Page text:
An investment firm that persuaded celebrities, sports stars and business leaders to invest in controversial film partnership schemes will on Monday launch an appeal against HMRC that could cost the taxman up to £1bn.
Stars from the worlds of sport and entertainment, including David Beckham, Ant and Dec and Jeremy Paxman, are among those who put money into investment schemes run by the Ingenious Group, a financing company that funded more than 60 films including Avatar and Brooklyn.
In what is set to be the longest tax tribunal appeal ever, Ingenious will fight to overturn the court’s decision that HMRC was correct in deciding that the investments should not give rise to tax relief for their investors.
Ingenious, which said it was offering legitimate investment in the film industry, has been accused by the Revenue of tax avoidance, with a former HMRC boss describing its schemes as “scams for scumbags”.
An estimated £620m worth of tax relief was claimed by investors, which, combined with interest, means £1bn is at stake if HMRC loses the case.
Ingenious will be “throwing the kitchen sink” at challenging the original court decision on eight grounds, according to an observer. The tribunal appeal is expected to last five weeks.
About 2,000 people invested in the three limited liability partnerships (LLPs) that are the subject of the appeal – Inside Track films, Ingenious Film Partners 2 and a partnership set up to make computer games, Ingenious Games. A further five Ingenious LLPs will also be subject to the judgment.
Linked to the appeal are other multimillion-pound cases against banks, advisers and individuals, which could be affected by the tribunal’s decision.
As well as household names, many high-flying City workers, including Charles Randell, the chair of the financial watchdog the FCA, also invested in the schemes. Randall said he repaid more than £100,000 to the taxman after it challenged Ingenious Film Partners 2 LLP.
The LLPs were launched more than a decade ago and attracted millions of pounds in investments. One investor put in £30m across the schemes and several had stakes of more than £5m each.
The LLPs were marketed as tax efficient but many of those investors have been hit with large bills after HMRC determined that they did not give rise to the reliefs being claimed.
This decision was challenged by Ingenious and in 2016 a tribunal made a decision that led to both sides claiming victory. This was later clarified, with the judge ruling that none of the tax reliefs were allowable.
In the Ingenious Film Partners 2 LLP, for every £36 invested by the customer a further £64 was borrowed and invested, and £100 was put in by an Ingenious-related company.
In the early years the films that were being produced cost money, and this allowed Ingenious to write down their value and meant investors could claim tax relief on their investment. The loan element meant that the relief claimed matched the sum they had put in.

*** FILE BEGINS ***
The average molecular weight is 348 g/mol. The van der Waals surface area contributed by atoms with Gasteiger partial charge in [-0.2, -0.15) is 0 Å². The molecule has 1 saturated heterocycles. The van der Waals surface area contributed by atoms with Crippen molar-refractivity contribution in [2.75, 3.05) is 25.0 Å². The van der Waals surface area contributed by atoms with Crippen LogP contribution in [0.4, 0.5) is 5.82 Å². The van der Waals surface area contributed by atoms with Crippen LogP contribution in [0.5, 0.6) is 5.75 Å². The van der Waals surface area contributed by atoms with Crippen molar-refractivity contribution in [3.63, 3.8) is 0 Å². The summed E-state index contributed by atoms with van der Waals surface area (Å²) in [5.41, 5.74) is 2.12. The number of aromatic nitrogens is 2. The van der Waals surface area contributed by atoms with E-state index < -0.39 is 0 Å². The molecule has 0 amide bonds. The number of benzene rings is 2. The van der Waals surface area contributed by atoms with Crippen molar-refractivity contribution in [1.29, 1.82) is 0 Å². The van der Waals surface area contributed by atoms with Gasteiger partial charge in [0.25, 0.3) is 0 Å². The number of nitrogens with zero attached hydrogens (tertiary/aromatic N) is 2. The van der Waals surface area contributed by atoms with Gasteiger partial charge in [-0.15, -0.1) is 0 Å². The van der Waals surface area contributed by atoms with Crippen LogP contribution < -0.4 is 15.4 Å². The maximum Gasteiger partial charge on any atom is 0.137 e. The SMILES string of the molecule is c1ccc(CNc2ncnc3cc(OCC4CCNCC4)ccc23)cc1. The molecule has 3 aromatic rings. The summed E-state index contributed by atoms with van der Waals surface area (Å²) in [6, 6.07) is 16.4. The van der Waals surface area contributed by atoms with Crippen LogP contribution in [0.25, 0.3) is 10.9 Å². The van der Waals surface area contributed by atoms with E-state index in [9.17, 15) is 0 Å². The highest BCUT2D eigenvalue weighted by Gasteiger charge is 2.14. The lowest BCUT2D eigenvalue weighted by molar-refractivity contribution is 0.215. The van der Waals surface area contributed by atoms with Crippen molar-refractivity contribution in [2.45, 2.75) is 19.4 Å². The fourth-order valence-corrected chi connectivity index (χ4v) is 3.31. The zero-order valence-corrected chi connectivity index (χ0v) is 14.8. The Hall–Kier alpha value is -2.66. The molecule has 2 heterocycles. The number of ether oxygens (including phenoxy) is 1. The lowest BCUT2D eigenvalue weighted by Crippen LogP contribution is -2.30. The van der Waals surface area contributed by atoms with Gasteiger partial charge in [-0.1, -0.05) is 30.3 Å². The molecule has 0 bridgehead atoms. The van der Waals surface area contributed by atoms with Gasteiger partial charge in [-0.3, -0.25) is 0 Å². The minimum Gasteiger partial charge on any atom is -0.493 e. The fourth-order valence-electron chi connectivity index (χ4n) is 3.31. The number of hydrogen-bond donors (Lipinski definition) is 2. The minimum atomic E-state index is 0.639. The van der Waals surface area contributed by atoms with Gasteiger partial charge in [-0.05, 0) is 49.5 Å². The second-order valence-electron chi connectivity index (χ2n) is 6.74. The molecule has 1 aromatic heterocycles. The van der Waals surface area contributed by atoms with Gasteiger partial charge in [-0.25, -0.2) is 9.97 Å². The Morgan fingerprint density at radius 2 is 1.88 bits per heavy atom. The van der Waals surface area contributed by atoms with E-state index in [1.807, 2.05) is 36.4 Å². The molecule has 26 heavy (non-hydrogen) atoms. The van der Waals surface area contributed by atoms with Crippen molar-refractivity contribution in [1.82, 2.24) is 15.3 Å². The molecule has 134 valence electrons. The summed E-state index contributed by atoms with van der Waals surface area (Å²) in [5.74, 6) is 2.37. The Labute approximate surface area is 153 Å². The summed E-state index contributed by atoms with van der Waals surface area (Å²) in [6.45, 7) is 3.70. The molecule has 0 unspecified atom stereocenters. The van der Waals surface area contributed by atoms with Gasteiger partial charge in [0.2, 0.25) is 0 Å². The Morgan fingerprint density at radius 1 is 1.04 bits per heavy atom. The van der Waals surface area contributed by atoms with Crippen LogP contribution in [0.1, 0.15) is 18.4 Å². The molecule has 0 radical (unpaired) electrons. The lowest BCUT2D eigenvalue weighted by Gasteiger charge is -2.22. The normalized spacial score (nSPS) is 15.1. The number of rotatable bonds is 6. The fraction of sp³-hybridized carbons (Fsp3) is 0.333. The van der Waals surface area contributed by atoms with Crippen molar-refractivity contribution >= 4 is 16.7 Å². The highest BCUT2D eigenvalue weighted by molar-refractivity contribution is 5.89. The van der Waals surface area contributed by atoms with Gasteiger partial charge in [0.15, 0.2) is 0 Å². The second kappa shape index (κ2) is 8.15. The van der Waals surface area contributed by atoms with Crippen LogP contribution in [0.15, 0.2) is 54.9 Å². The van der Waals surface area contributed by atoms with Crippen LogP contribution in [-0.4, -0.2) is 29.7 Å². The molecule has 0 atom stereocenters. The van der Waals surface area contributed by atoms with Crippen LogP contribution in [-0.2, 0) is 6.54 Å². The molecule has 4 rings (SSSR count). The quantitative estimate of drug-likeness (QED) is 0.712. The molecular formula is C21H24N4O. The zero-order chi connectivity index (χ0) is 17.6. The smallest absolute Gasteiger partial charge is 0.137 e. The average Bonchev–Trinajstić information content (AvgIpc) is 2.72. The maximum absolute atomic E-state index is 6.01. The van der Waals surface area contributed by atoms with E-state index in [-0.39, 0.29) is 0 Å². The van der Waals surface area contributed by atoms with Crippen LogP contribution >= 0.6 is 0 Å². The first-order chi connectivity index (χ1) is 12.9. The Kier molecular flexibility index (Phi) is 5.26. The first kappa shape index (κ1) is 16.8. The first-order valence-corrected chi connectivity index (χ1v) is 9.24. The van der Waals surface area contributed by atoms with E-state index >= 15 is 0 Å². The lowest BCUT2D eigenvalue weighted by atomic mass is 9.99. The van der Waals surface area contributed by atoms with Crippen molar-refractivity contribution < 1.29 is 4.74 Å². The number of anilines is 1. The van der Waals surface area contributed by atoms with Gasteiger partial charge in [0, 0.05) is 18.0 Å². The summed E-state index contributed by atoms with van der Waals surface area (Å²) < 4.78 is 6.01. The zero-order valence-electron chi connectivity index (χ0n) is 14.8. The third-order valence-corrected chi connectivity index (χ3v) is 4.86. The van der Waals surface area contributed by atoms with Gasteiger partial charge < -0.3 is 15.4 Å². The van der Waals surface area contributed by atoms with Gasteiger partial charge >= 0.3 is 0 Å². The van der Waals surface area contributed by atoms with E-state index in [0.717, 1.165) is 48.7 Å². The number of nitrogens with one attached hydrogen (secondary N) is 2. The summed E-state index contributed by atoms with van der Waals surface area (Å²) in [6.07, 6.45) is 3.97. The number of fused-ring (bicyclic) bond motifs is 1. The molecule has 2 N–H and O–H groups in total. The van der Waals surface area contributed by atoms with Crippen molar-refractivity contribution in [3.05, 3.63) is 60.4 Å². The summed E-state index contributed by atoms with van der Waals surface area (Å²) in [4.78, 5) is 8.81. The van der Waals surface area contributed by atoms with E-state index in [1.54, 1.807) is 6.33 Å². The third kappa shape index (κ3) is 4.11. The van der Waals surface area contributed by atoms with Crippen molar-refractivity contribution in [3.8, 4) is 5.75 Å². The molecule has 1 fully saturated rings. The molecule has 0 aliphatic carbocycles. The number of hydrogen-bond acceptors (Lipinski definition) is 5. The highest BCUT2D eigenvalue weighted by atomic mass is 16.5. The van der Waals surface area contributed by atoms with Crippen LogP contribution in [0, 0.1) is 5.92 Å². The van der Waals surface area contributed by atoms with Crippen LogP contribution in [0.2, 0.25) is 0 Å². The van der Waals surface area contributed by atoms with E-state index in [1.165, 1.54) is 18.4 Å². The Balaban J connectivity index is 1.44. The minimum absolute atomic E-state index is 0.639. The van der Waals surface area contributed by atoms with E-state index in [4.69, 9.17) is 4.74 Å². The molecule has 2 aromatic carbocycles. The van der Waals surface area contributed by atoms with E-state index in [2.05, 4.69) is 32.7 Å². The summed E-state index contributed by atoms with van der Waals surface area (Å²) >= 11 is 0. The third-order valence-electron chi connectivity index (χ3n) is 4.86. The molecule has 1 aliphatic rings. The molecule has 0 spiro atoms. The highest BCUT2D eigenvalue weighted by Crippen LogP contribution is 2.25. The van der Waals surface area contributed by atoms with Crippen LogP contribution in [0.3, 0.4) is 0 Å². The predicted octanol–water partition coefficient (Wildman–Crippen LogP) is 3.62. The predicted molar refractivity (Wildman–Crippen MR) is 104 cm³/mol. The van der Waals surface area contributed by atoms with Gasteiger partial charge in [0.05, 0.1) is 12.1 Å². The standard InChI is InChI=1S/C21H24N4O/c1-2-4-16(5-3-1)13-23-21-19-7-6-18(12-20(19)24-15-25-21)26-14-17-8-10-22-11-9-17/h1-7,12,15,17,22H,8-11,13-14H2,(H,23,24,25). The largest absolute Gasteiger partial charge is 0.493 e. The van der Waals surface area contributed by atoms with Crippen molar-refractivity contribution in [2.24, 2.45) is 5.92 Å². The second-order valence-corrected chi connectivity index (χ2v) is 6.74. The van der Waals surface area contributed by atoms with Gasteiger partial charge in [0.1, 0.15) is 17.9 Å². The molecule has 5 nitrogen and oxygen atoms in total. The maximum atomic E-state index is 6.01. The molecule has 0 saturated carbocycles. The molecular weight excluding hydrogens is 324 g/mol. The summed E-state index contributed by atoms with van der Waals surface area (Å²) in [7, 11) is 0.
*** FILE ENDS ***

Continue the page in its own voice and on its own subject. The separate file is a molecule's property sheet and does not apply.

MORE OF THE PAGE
Three law firms, Stewarts Law, Peters & Peters and Mishcon de Reya, are taking claims worth an estimated £220m against Ingenious and other parties involved in the scheme to recover the money investors have repaid the taxman.
Those being sued range from the financial advisers who they say mis-sold the investments, to banks that lent money to Ingenious, enabling them to make the losses.
Big banks including Coutts and UBS are among those being pursued over claims that their advisers sold the scheme without giving proper warning of the risks involved, while HSBC is being sued by investors who say that it was in a conspiracy with the firm over loans.
David Pickstone, a partner and head of tax litigation at Stewarts Law, said his firm was acting for more than 250 clients suing Ingenious for fraud in the high court in relation to these schemes in an attempt to recover £100m of losses.
“If Ingenious are successful in their appeals, then some of our clients’ losses might reduce. However, it is very unlikely that our clients’ losses will be extinguished,” he said.
“These issues have been affecting their day-to-day lives for many years; they are understandably keen to avoid any further delays and they are determined to hold those responsible to account.”
HSBC’s role as a lender to four of the investments is under scrutiny in a case brought by Stewarts Law, representing investors reported to include the Rangers manager, Steven Gerrard, and Andrew Lloyd Webber.
The case accuses the bank of conspiracy over a loan facility it set up with Ingenious, supposedly to fund its activities alongside film production.
The investors argue that the money was not available to be used and that they did not know the bank was involved, instead believing it was being lent to them by Ingenious.
Ingenious is expected to argue that the original tribunal made mistakes in analysing the contracts between Ingenious and the film-makers, and in its assessment of whether the LLPs were trading with a view to profit.
It has previously argued that the film partnerships in question have generated £1bn in taxable income for the Treasury, and that they will bring in another £1bn over the lifetime of the films that were funded.
An Ingenious spokesman said: “It would be inappropriate for us to comment at this point in the appeal process.”
In 2016, a court found that the Revenue had breached its duty of confidentiality when a senior executive gave an off-the-record briefing to the Times in which he described film investment partnerships as “scams for scumbags”.